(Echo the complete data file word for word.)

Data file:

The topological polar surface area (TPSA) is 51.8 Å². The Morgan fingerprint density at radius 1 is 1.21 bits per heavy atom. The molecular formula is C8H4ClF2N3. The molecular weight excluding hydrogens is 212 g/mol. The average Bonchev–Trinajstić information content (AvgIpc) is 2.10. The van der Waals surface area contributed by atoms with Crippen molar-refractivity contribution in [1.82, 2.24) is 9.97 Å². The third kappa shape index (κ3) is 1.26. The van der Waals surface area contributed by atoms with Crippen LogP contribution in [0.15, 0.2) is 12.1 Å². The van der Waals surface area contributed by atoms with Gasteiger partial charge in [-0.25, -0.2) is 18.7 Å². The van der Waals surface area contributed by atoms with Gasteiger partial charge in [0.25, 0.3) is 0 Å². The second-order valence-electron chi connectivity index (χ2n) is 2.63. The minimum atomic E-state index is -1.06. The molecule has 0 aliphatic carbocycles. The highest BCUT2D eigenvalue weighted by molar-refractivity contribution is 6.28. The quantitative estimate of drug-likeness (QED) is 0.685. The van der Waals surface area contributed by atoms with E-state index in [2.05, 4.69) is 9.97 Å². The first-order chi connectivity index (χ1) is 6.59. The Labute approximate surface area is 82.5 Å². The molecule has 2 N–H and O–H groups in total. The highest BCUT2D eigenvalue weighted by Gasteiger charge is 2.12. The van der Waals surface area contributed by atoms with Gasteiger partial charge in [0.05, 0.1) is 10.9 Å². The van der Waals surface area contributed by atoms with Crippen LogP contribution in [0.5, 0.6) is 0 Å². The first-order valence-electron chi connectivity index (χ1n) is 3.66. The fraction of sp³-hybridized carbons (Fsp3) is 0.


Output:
The topological polar surface area (TPSA) is 51.8 Å². The Morgan fingerprint density at radius 1 is 1.21 bits per heavy atom. The molecular formula is C8H4ClF2N3. The molecular weight excluding hydrogens is 212 g/mol. The average Bonchev–Trinajstić information content (AvgIpc) is 2.10. The van der Waals surface area contributed by atoms with Crippen molar-refractivity contribution in [1.82, 2.24) is 9.97 Å². The third kappa shape index (κ3) is 1.26. The van der Waals surface area contributed by atoms with Crippen LogP contribution in [0.15, 0.2) is 12.1 Å². The van der Waals surface area contributed by atoms with Gasteiger partial charge in [-0.25, -0.2) is 18.7 Å². The van der Waals surface area contributed by atoms with Gasteiger partial charge in [0.25, 0.3) is 0 Å². The second-order valence-electron chi connectivity index (χ2n) is 2.63. The minimum atomic E-state index is -1.06. The molecule has 0 aliphatic carbocycles. The highest BCUT2D eigenvalue weighted by molar-refractivity contribution is 6.28. The quantitative estimate of drug-likeness (QED) is 0.685. The van der Waals surface area contributed by atoms with E-state index in [2.05, 4.69) is 9.97 Å². The first-order chi connectivity index (χ1) is 6.59. The Labute approximate surface area is 82.5 Å². The molecule has 2 N–H and O–H groups in total. The highest BCUT2D eigenvalue weighted by Gasteiger charge is 2.12. The van der Waals surface area contributed by atoms with Gasteiger partial charge in [0.05, 0.1) is 10.9 Å². The van der Waals surface area contributed by atoms with Crippen LogP contribution in [0.5, 0.6) is 0 Å². The first-order valence-electron chi connectivity index (χ1n) is 3.66. The fraction of sp³-hybridized carbons (Fsp3) is 0.